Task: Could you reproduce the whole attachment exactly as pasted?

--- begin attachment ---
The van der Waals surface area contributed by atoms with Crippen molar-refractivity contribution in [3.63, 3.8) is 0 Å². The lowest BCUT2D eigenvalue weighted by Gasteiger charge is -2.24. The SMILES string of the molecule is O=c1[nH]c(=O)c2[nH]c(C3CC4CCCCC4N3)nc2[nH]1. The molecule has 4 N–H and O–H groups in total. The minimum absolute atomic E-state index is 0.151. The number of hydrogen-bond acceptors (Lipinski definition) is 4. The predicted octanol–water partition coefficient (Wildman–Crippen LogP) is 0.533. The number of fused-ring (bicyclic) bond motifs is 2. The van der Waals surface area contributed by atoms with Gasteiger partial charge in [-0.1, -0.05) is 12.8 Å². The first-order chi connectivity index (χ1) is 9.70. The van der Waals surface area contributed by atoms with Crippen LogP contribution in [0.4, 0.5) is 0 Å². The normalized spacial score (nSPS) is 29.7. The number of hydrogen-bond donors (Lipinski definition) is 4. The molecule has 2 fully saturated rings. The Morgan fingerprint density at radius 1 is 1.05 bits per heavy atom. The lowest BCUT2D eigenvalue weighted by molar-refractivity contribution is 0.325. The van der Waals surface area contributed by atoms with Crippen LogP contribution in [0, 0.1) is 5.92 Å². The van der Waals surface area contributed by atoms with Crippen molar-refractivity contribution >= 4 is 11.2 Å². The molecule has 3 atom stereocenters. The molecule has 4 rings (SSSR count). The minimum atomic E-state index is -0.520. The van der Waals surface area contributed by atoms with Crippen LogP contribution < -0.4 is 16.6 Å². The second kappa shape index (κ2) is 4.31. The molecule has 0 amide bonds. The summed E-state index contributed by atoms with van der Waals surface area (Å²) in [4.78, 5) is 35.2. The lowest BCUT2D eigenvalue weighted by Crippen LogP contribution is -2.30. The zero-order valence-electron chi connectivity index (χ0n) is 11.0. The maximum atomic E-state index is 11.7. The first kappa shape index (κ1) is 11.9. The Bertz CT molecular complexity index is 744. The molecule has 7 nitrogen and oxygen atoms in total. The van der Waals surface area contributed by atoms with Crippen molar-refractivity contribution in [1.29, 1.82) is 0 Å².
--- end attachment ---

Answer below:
The van der Waals surface area contributed by atoms with Crippen molar-refractivity contribution in [3.63, 3.8) is 0 Å². The lowest BCUT2D eigenvalue weighted by Gasteiger charge is -2.24. The SMILES string of the molecule is O=c1[nH]c(=O)c2[nH]c(C3CC4CCCCC4N3)nc2[nH]1. The molecule has 4 N–H and O–H groups in total. The minimum absolute atomic E-state index is 0.151. The number of hydrogen-bond acceptors (Lipinski definition) is 4. The predicted octanol–water partition coefficient (Wildman–Crippen LogP) is 0.533. The number of fused-ring (bicyclic) bond motifs is 2. The van der Waals surface area contributed by atoms with Gasteiger partial charge in [-0.1, -0.05) is 12.8 Å². The first-order chi connectivity index (χ1) is 9.70. The van der Waals surface area contributed by atoms with Crippen LogP contribution in [0.4, 0.5) is 0 Å². The normalized spacial score (nSPS) is 29.7. The number of hydrogen-bond donors (Lipinski definition) is 4. The molecule has 2 fully saturated rings. The Morgan fingerprint density at radius 1 is 1.05 bits per heavy atom. The lowest BCUT2D eigenvalue weighted by molar-refractivity contribution is 0.325. The van der Waals surface area contributed by atoms with Crippen LogP contribution in [0, 0.1) is 5.92 Å². The van der Waals surface area contributed by atoms with Crippen molar-refractivity contribution >= 4 is 11.2 Å². The molecule has 3 atom stereocenters. The molecule has 4 rings (SSSR count). The minimum atomic E-state index is -0.520. The van der Waals surface area contributed by atoms with Crippen LogP contribution < -0.4 is 16.6 Å². The second kappa shape index (κ2) is 4.31. The molecule has 0 amide bonds. The summed E-state index contributed by atoms with van der Waals surface area (Å²) in [4.78, 5) is 35.2. The lowest BCUT2D eigenvalue weighted by Crippen LogP contribution is -2.30. The zero-order valence-electron chi connectivity index (χ0n) is 11.0. The maximum atomic E-state index is 11.7. The first kappa shape index (κ1) is 11.9. The Bertz CT molecular complexity index is 744. The molecule has 7 nitrogen and oxygen atoms in total. The van der Waals surface area contributed by atoms with Crippen molar-refractivity contribution in [1.29, 1.82) is 0 Å².